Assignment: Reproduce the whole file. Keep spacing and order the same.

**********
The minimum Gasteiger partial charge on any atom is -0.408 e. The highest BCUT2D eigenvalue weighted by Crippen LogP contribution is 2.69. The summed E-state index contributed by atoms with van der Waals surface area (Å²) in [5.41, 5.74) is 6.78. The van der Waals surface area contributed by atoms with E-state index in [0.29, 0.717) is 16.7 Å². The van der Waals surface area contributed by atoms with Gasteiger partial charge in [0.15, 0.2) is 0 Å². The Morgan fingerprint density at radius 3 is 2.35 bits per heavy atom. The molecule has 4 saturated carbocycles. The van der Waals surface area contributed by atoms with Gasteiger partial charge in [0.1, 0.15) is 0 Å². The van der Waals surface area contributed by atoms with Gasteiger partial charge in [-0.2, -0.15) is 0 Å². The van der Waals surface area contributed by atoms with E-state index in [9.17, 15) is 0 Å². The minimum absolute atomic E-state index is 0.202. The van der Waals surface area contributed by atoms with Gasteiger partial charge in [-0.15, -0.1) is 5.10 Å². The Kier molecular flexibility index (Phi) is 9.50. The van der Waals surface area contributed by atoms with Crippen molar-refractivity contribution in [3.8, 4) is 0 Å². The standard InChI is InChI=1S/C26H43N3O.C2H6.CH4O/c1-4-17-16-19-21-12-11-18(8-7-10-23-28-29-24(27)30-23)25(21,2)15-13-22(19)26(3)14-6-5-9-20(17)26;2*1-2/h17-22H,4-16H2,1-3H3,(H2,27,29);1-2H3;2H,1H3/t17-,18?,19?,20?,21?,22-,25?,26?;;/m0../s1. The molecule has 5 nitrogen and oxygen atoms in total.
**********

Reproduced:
The minimum Gasteiger partial charge on any atom is -0.408 e. The highest BCUT2D eigenvalue weighted by Crippen LogP contribution is 2.69. The summed E-state index contributed by atoms with van der Waals surface area (Å²) in [5.41, 5.74) is 6.78. The van der Waals surface area contributed by atoms with E-state index in [0.29, 0.717) is 16.7 Å². The van der Waals surface area contributed by atoms with Gasteiger partial charge in [0.15, 0.2) is 0 Å². The Morgan fingerprint density at radius 3 is 2.35 bits per heavy atom. The molecule has 4 saturated carbocycles. The van der Waals surface area contributed by atoms with Gasteiger partial charge in [0.1, 0.15) is 0 Å². The van der Waals surface area contributed by atoms with Gasteiger partial charge in [-0.2, -0.15) is 0 Å². The van der Waals surface area contributed by atoms with E-state index in [9.17, 15) is 0 Å². The minimum absolute atomic E-state index is 0.202. The van der Waals surface area contributed by atoms with Gasteiger partial charge in [-0.15, -0.1) is 5.10 Å². The Kier molecular flexibility index (Phi) is 9.50. The van der Waals surface area contributed by atoms with Crippen molar-refractivity contribution in [3.8, 4) is 0 Å². The standard InChI is InChI=1S/C26H43N3O.C2H6.CH4O/c1-4-17-16-19-21-12-11-18(8-7-10-23-28-29-24(27)30-23)25(21,2)15-13-22(19)26(3)14-6-5-9-20(17)26;2*1-2/h17-22H,4-16H2,1-3H3,(H2,27,29);1-2H3;2H,1H3/t17-,18?,19?,20?,21?,22-,25?,26?;;/m0../s1. The molecule has 5 nitrogen and oxygen atoms in total.